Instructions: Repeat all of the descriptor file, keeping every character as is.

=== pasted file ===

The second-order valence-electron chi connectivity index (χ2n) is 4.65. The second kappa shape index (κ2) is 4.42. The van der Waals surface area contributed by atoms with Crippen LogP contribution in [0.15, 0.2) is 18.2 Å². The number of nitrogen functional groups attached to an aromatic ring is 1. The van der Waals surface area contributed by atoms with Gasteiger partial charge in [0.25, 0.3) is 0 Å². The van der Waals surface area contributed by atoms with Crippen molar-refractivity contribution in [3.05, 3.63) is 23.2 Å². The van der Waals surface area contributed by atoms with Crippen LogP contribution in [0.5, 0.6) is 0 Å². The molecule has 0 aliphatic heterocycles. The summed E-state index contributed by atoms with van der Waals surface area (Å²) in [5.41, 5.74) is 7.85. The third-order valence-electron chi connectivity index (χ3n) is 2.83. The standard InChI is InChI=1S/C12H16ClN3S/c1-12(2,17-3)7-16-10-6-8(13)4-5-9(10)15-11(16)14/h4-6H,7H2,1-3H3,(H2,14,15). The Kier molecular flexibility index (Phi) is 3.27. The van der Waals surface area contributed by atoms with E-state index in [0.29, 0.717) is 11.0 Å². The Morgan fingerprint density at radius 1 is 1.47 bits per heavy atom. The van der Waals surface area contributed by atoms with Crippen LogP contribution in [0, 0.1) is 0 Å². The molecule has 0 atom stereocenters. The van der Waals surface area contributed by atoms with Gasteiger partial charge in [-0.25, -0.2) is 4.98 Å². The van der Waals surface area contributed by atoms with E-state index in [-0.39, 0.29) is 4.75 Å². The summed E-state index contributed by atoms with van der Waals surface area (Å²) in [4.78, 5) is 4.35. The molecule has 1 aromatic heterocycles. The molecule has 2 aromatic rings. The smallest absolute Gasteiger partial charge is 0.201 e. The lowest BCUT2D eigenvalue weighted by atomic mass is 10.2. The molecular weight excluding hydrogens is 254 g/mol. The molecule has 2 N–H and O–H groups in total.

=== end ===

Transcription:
The second-order valence-electron chi connectivity index (χ2n) is 4.65. The second kappa shape index (κ2) is 4.42. The van der Waals surface area contributed by atoms with Crippen LogP contribution in [0.15, 0.2) is 18.2 Å². The number of nitrogen functional groups attached to an aromatic ring is 1. The van der Waals surface area contributed by atoms with Gasteiger partial charge in [0.25, 0.3) is 0 Å². The van der Waals surface area contributed by atoms with Crippen molar-refractivity contribution in [3.05, 3.63) is 23.2 Å². The van der Waals surface area contributed by atoms with Crippen LogP contribution in [0.5, 0.6) is 0 Å². The molecule has 0 aliphatic heterocycles. The summed E-state index contributed by atoms with van der Waals surface area (Å²) in [5.41, 5.74) is 7.85. The third-order valence-electron chi connectivity index (χ3n) is 2.83. The standard InChI is InChI=1S/C12H16ClN3S/c1-12(2,17-3)7-16-10-6-8(13)4-5-9(10)15-11(16)14/h4-6H,7H2,1-3H3,(H2,14,15). The Kier molecular flexibility index (Phi) is 3.27. The van der Waals surface area contributed by atoms with E-state index in [0.29, 0.717) is 11.0 Å². The Morgan fingerprint density at radius 1 is 1.47 bits per heavy atom. The van der Waals surface area contributed by atoms with Crippen LogP contribution in [0, 0.1) is 0 Å². The molecule has 0 atom stereocenters. The van der Waals surface area contributed by atoms with Gasteiger partial charge in [-0.25, -0.2) is 4.98 Å². The van der Waals surface area contributed by atoms with E-state index in [-0.39, 0.29) is 4.75 Å². The summed E-state index contributed by atoms with van der Waals surface area (Å²) in [4.78, 5) is 4.35. The molecule has 1 aromatic heterocycles. The molecule has 2 aromatic rings. The smallest absolute Gasteiger partial charge is 0.201 e. The lowest BCUT2D eigenvalue weighted by atomic mass is 10.2. The molecular weight excluding hydrogens is 254 g/mol. The molecule has 2 N–H and O–H groups in total.